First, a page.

On February 18, 2021, shortly before 10 pm Italian time, Perseverance – the rover of the Nasa Mars 2020 mission – landed successfully on the surface of Mars. While humankind waited, breathless, imagining the ground of the red Planet quickly approaching the rover, something looked upwards, towards the sky covered by the large parachute.
At first, nobody noticed, engrossed by the sand lifting up all around the rover, the stones, the pictures which Perseverance immediately gave us. However, within a few hours, someone went to review the images, and looking at the open parachute, the look, at first fast, slid back: eyes half-closed, contemplating the improbable spectacle of small segments, clumsily coloured red and white. Then came the doubt: if the parachute presents that peculiar colored pattern, there must be a reason, since Nasa leaves nothing to chance. What if it’s a code?
It took six hours for “the net” to violate the code… and revel the message of Nasa, addressed to all of us. Let’s see how they did it …
While looking at the parachute, you can note four circular sectors: an outer, thin ring, separated by three inner circular broader sectors, through a black ring. The sequence of coloured segments seems casual, but there are only two colours – just like 0 and 1 of the binary code – therefore, the first thing which comes to mind is replacing the red segments with 1, and the white segments with 0.
When bringing the sequence of 0 and 1 back on a row, you actually obtain something very similar to a message written in binary code… which makes us coding fans feel at home. However, before transcribing the code, we should decide from which point of the circumference to start and where to go.
Let’s try clockwise.
In each sector, there is a group of contiguous red slices, which might represent a padding. Upon each sector, a word might be encoded, and if it is shorter than the spaces available (80 slices in each sector), cells have been filled with red. In this case, these slices should be cancelled, and the word could reasonably start from the end of this continuous sequence of reds.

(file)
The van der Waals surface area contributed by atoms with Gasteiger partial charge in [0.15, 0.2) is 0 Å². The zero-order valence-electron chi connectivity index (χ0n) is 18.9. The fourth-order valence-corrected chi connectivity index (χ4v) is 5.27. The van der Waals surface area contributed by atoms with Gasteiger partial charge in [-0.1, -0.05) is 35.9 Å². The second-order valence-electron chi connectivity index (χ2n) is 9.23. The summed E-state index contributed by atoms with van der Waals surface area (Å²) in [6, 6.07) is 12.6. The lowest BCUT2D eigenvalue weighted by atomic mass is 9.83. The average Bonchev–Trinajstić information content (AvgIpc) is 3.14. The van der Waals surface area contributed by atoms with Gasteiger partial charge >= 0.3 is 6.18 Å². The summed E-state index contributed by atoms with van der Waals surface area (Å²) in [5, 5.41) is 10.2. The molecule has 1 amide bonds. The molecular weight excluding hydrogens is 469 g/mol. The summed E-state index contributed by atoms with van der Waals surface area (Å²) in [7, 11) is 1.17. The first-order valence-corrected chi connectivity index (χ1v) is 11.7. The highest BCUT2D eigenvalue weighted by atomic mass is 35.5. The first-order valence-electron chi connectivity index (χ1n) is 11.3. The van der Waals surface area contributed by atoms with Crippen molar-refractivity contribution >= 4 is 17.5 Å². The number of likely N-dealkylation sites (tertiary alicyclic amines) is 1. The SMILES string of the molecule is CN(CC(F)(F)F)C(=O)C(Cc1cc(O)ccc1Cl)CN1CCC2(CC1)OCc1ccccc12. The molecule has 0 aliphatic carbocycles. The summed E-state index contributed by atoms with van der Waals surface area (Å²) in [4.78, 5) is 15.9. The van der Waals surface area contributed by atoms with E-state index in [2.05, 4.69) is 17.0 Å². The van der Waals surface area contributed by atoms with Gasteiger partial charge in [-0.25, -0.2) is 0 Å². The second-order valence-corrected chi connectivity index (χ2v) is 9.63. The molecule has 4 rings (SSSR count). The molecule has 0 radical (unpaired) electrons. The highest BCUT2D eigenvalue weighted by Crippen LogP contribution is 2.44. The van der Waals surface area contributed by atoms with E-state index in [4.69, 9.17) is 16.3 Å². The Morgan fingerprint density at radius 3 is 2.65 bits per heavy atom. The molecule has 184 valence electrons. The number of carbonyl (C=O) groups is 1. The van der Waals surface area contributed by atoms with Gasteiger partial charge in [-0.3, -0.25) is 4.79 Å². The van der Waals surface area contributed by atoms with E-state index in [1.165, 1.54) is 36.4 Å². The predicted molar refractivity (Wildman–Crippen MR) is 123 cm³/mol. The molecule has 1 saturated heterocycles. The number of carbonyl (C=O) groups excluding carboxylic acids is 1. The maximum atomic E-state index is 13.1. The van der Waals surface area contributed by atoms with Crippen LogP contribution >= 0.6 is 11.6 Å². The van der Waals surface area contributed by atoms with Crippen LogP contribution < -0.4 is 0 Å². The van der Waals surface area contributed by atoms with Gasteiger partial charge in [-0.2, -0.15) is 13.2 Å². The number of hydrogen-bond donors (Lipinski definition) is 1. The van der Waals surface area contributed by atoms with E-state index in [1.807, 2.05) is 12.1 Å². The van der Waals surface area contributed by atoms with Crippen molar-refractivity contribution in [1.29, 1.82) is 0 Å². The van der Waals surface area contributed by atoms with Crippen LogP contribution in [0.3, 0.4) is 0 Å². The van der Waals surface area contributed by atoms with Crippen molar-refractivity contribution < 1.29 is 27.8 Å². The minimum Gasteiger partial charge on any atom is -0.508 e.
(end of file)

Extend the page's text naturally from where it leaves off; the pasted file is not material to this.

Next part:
If so, the three sequences would be as follows:
- Inner Sector: 00000001000000000001000001001000000001010001111111111111111111111111111111111111
- Intermediate Sector: 00000011010000001001000000011100000010000000010100000001100100011111111111111111
- Third circular Sector: 00000101000000001000000000100100000011100000000111000001001100011111111111111111
The outermost ring has differences, since there are no contiguous groups of red slices, as in the three inner circular sectors.
- External ring: 00001000100000001011000011101000000011100001110110000000101000000111110000010111
Let’s deal with the three circular sectors, and then of the one of the external ring.
The figures of each sector are 80. Let’s try to consider them in groups of ten, starting from the innermost sector:
0000000100 0000000001 0000010010 0000000101 0001111111 1111111111 1111111111 1111111111
Let’s throw away the last four blocks, which contain what we tought was a padding. This is what’s left:
0000100 0000001 0010010 0000101
Let’s try and see what happens if we transform this alleged binary code into decimal, with the calculator. The four sequences become:
4, 1, 18, 5
If we are expecting words, we should convert these numbers into letters. Let us add 64, and then pass to the ASCII code:
68, 65, 82, 69
Let’s see the table in order to discover which letter is associated to each decimal number. Our sequence becomes D A R E.